Query: I was made redundant when my company ceased trading a few years ago. My defined benefit pension (which had a value of €240,000 at the time I was made redundant) was offloaded to a buy-out bond with the following asset allocation: 50pc equity, 1pc cash and 49pc property fund. Two weeks ago, the value of that fund was down €40,000. I was told not to panic and to stay with it. I wanted to convert my entire fund to cash, but was told that if I did so, it would drastically reduce the value of my fund and that it would take weeks to change over. What should I do? - Niall, Co Meath
Answer: I know it is very disconcerting and worrying to see the value of your funds fall - the Covid-19 pandemic has had a huge impact on investment markets and will likely continue to do so for the foreseeable future. Without knowing your age or how far away you are from drawing down your retirement benefits, I think you should consider the following points.
If you now transfer your entire fund to a cash fund, you would be crystallising a loss and eliminating the opportunity for the fund value to increase over time if it remained invested in the market. Also, the return on a cash fund is likely to be negative with interest rates near zero.
Furthermore, fund charges should also be taken into consideration. To move your investments, you have to be right twice: that is, know when to get out of the markets, and then when to get back into them.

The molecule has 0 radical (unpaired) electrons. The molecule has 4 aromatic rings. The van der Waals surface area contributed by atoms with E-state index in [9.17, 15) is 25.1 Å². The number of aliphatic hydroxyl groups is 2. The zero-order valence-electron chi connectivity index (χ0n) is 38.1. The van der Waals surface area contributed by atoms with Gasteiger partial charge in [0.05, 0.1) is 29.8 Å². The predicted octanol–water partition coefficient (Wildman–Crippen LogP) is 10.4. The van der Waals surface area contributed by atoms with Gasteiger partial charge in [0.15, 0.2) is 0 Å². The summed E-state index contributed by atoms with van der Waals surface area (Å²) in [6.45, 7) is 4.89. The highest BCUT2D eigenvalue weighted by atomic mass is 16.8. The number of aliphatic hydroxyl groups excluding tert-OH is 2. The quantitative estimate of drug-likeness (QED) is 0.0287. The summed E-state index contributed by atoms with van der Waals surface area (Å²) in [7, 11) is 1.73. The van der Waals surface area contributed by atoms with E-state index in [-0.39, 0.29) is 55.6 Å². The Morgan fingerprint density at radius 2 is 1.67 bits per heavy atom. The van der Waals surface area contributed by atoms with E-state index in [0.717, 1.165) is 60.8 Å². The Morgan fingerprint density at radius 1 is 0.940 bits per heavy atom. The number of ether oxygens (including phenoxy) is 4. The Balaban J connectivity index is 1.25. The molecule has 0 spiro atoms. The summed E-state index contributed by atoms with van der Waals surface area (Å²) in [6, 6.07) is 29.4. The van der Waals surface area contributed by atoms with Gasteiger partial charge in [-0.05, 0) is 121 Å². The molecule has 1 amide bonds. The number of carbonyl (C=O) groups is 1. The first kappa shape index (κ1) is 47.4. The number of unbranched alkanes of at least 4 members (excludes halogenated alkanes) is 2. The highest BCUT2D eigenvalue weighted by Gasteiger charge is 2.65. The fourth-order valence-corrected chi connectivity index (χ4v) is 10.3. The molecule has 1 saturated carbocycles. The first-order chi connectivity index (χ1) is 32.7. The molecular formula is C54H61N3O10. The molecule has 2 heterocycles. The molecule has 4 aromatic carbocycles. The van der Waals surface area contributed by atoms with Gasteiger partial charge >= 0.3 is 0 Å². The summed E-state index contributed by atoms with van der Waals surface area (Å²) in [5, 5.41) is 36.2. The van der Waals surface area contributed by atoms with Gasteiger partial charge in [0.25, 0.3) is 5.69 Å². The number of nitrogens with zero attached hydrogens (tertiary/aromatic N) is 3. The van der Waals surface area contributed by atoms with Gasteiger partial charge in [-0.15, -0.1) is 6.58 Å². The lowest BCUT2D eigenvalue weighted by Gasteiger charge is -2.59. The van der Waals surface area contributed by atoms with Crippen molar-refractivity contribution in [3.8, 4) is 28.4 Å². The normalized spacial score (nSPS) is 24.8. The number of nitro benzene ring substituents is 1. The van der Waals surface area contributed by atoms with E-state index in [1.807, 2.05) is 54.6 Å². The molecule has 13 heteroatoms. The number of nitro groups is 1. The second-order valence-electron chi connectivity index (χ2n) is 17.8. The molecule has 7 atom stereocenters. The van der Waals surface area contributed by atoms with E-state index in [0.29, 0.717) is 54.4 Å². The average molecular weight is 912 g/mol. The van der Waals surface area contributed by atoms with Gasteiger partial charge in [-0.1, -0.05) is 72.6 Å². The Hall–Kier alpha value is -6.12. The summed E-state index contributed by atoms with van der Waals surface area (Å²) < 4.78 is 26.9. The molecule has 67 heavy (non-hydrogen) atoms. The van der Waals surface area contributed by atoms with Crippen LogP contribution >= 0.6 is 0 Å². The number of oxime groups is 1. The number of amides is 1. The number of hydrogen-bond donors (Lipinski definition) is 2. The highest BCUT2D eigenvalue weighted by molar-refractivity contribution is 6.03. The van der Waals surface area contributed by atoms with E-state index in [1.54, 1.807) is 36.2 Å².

We have been down this road before - and not too long ago for that matter. Remember back to 2008 when the global financial crisis caused huge losses in pension and investment funds? These funds rebounded significantly over time, however, and time is the most important thing when it comes to investing.
Regarding your allocation to property, many property funds have recently imposed deferrals on fund switches so right now, you might not even be able to change your asset allocation within the fund.
Finally, it would be a good idea to sit down with an independent financial planner to look at your overall financial situation and develop a bespoke financial plan.
Is it wise to invest in shares?
Query: We are a married couple in our 40s, with young kids. We purchased an apartment in Dublin as an investment in 2014 and as possible student accommodation for the kids if they go to college. We have used about €45,000 that had accumulated from children's allowance payments over the years to pay down the mortgage on this property, as the interest rates on the mortgage were around 5pc and the interest earned on the NTMA savings accounts for the children's allowance money was less than 1pc interest. We also made occasional extra payments off the mortgage from our own cashflow. We would like to use some of the rent from the apartment now to build up a fund for the kids in lieu of what we withdrew to pay off the mortgage. We're thinking of saving around €500 a month from the rent for this purpose for the next 10 years. We would be open to investing in shares or other options as interest rates are hopeless at the moment and the money wouldn't be needed for a while as the oldest child is 12 years old now. What investment advice would you give here? Also, given the recent volatility on stock markets as a result of the coronavirus crisis, are shares a good thing to consider at the moment? - Sheila, Co Cork